She said, “What you got there, sonny boy?”

Lennie glared at her. “George says I ain’t to have nothing to do with you — talk to you or nothing.”

She laughed. “George giving you orders about everything?”

Lennie looked down at the hay. “Says I can’t tend no rabbits if I talk to you or anything.”

She said quietly. “He’s scared Curley’ll get mad. Well, Curley got his arm in a sling — an’ if Curley gets tough, you can break his other han’. You didn’t put nothing over on me about gettin’ it caught in no machine.”

But Lennie was not to be drawn. “No, sir. I ain’t gonna talk to you or nothing.”

She knelt in the hay beside him. “Listen,” she said. “All the guys got a horseshoe tenement goin’ on. It’s on’y about four o’clock. None of them guys is goin’ to leave that tenement. Why can’t I talk to you? I never get to talk to nobody. I get awful lonely.”

Lennie said, “Well, I ain’t supposed to talk to you or nothing.”

“I get lonely,” she said. “You can talk to people, but I can’t talk to nobody but Curley. Else he gets mad. How’d you like not to talk to anybody?”

Lennie said, “Well, I ain’t supposed to. George’s scared I’ll get in trouble.”

She changed the subject. “What you got covered up there?”

Then all of Lennie’s woe came back on him. “Jus’ my pup,” he said sadly. “Jus’ my little pup.” And he swept the hay from on top of it.

“Why, he’s dead,” she cried.

“He was so little,” said Lennie. “I was jus’ playin’ with him…an’ he made like he’s gonna bite me…an’ I made like I was gonna smack him…an’…an’ I done it. An’ then he was dead.”

She consoled him. “Don’t you worry none. He was jus’ a mutt. You can get another one easy. The whole country is fulla mutts.”

“It ain’t that so much,” Lennie explained miserably. “George ain’t gonna let me tend no rabbits now.”

“Why don’t he?”

“Well, he said if I done any more bad things he ain’t gonna let me tend the rabbits.”

She moved closer to him and she spoke soothingly. “Don’t you worry about talkin’ to me. Listen to the guys yell out there. They got four dollars bet in that tenement. None of them ain’t gonna leave till it’s over.”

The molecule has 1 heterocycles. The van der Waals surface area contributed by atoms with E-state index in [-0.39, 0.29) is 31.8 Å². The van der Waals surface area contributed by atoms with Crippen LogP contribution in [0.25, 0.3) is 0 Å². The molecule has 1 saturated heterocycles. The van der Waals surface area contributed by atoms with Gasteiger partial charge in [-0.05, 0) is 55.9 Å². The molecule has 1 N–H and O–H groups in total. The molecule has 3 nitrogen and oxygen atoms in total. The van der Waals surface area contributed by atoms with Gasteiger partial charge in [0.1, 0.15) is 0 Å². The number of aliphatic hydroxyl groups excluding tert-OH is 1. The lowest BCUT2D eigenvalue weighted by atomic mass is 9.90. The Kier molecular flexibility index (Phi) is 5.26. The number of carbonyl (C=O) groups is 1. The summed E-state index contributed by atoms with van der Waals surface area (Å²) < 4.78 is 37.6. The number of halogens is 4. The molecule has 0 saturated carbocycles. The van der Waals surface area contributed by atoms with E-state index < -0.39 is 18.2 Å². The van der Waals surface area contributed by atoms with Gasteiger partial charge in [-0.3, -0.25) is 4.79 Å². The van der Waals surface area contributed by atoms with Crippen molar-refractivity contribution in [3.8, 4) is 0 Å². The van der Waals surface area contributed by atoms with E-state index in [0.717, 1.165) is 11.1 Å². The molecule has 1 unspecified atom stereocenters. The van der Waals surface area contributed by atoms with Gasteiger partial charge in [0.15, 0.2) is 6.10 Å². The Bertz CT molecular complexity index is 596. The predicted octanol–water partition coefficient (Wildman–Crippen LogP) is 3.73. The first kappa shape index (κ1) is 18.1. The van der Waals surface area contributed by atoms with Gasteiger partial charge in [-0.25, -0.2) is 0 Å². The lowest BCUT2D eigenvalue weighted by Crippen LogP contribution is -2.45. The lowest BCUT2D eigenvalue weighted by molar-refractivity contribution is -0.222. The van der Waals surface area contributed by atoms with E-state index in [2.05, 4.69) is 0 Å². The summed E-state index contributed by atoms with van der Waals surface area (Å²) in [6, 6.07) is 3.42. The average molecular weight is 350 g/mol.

John Steinbeck, Of Mice and Men (Penguin, 1994)

What is the immediate context of this passage?
Lennie has just spent the evening talking with Crooks
Lennie has just crushed Curley's hand
Lennie has just accidentally killed the puppy
Curley's wife has just been threatening Crooks
Lennie believes that George will not trust him with rabbits if he cannot be trusted with puppies. He is feeling sorry and ashamed when Curley's wife appears
What immediately follows this excerpt?
Curley's wife shares her own lost dreams with Lennie
Lennie runs away from the barn to the pool
Candy discovers the two together in the barn
Curley goes in search of Lennie
More even than her need to be admired, Curley's wife wants to be heard
What is the significance of Curley's wife's choice of shoes?
The shoes hint at her love of hiking
Mules are the most appropriate footwear for a ranch
The shoes hint at her wish to attract Lennie
The choice of shoes is not significant
The shoes are attractive and frivolous and not appropriate footwear for walking around a ranch or in a barn. Curley's wife relies on her attractiveness to the men in order to gain attention and potential protection from Curley. She seeks out Lennie specifically after she realises he is responsible for Curley's crushed hand